Are UK boards owning their responsibility for sustainability?

15 Jan 2020

Are UK boards owning their responsibility for sustainability?

Sustainability might be the headline pressure facing boards, but it is just one of the mounting challenges requiring a new level of performance.

Sustainability is a multifaceted issue confronting senior business leaders.

For CEOs, it’s a route to competitive advantage in their industry, as 79% of those surveyed confirmed in Accenture research in 2016.

Investors, on the other hand, are seeking out those companies that integrate Environmental Social and Governance goals into their mandates. And it’s clear why.

Research indicates that the companies that do are growing significantly above the average, by 23.6%, in fact, as Willis Tower Watson reported in 2019.

Then, there’s the pressure of regulators who are placing ownership for promoting longer-term sustainable success firmly in the hands of the board.

Responding to sustainability

So, what are boards doing about all this?

Some boards may have “sustainability” on their agenda, but not much more. Some are challenging the CEO’s proposed strategy for climate change readiness.

Financial services organisations must nominate a non-executive director to their board to ensure that the potential risks and liabilities regarding climate change are being mitigated.

But is this enough?

After all, sustainability is not just about responding to climate change with ‘environmental’ policies and practices. Social and governance obligations must be given equal weight.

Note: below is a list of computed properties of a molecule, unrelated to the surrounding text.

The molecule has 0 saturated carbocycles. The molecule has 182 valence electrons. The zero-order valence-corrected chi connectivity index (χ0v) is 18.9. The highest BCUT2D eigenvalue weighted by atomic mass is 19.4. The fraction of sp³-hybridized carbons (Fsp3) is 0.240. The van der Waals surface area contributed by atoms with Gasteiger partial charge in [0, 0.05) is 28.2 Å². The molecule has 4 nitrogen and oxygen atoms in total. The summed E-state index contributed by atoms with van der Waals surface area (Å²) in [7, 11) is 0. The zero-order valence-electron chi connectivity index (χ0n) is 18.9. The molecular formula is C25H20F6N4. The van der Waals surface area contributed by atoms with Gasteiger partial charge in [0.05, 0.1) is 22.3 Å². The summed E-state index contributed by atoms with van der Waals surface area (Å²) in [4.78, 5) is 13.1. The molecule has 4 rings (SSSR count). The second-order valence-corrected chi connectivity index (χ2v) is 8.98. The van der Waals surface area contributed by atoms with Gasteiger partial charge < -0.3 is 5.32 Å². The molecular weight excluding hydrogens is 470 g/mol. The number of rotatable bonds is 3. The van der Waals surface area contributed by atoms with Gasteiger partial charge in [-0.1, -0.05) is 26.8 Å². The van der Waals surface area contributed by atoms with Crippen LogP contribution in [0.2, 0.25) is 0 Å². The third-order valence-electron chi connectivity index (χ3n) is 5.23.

And the challenge doesn’t stop there.

The sophistication, extent and pace of change across consumer demand, operating models, technology and sources of financing means we are watching traditional leading players being overtaken by new challengers in many sectors.

For boards, simply maintaining the status quo is not enough. Quite the contrary.

Corporate purpose redefined

In response to these new demands, sustainability has evolved to become a distinctive purpose.

The influential Business Roundtable (BRT), an association of the CEOs of nearly 200 of America’s most prominent companies illustrates this progression.

They have redefined the purpose of an organisation in 2019 to go beyond the overriding commitment to meeting shareholders demands for short-term growth.

As one CEO spelt out the new mission: “Each of our stakeholders is essential. We commit to deliver value to all of them, for the future success of our companies, our communities and our country.” (HBR, 181 Top CEOs Have realised companies need a purpose beyond profit, August 2019).

Shifting the board focus

Boards that aspire to balance a range of stakeholders' goals are refocusing their agenda, changing their behaviours, and stress-testing their strategy, operating model, governance model, culture, investment allocation and leadership. All with the aim of generating profits that provide long-term solutions to both people and planet issues.

“A successful company is led by an effective and entrepreneurial Board whose role is to promote the long-term sustainable success of the company." Financial Reporting Council, 2018.

The chairs and board members of such far-sighted, purposeful boards will be more likely to lead organisations that will transform their sector, the lives of many, and our world.

Transforming board performance

If your board aspires to be better, we can help.

We have developed workshops designed to support boards become more purposeful and agile, optimising the application of their diverse skills, experience and mindsets of their members.

The workshops include:

  • Building a purposeful culture
  • Future-proofing your strategy
  • Effective decision-making
  • Dynamic governance
  • Influencing stakeholders
  • Active succession planning

To find out more, please get in touch with our Board Effectiveness and Development team.